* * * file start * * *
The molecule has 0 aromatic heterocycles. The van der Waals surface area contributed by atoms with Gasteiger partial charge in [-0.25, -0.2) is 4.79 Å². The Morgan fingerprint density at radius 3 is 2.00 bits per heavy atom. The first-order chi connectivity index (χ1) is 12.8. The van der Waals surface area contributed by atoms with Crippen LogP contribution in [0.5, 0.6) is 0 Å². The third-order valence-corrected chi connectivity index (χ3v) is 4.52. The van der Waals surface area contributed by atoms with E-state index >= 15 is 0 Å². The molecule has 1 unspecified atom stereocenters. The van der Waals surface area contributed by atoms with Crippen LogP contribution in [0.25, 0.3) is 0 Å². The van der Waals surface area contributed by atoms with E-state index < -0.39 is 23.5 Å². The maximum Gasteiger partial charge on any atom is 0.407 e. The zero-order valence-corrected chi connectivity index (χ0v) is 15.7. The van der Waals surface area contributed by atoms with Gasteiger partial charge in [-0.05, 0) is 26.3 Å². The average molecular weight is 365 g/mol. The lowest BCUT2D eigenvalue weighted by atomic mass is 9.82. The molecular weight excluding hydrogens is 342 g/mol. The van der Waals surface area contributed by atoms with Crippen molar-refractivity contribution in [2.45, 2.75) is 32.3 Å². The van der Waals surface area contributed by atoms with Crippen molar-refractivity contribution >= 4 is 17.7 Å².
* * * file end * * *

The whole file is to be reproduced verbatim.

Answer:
The molecule has 0 aromatic heterocycles. The van der Waals surface area contributed by atoms with Gasteiger partial charge in [-0.25, -0.2) is 4.79 Å². The Morgan fingerprint density at radius 3 is 2.00 bits per heavy atom. The first-order chi connectivity index (χ1) is 12.8. The van der Waals surface area contributed by atoms with Crippen LogP contribution in [0.5, 0.6) is 0 Å². The third-order valence-corrected chi connectivity index (χ3v) is 4.52. The van der Waals surface area contributed by atoms with E-state index >= 15 is 0 Å². The molecule has 1 unspecified atom stereocenters. The van der Waals surface area contributed by atoms with Crippen LogP contribution in [0.25, 0.3) is 0 Å². The van der Waals surface area contributed by atoms with E-state index < -0.39 is 23.5 Å². The maximum Gasteiger partial charge on any atom is 0.407 e. The zero-order valence-corrected chi connectivity index (χ0v) is 15.7. The van der Waals surface area contributed by atoms with Gasteiger partial charge in [-0.05, 0) is 26.3 Å². The average molecular weight is 365 g/mol. The lowest BCUT2D eigenvalue weighted by atomic mass is 9.82. The molecular weight excluding hydrogens is 342 g/mol. The van der Waals surface area contributed by atoms with Crippen molar-refractivity contribution in [2.45, 2.75) is 32.3 Å². The van der Waals surface area contributed by atoms with Crippen molar-refractivity contribution >= 4 is 17.7 Å².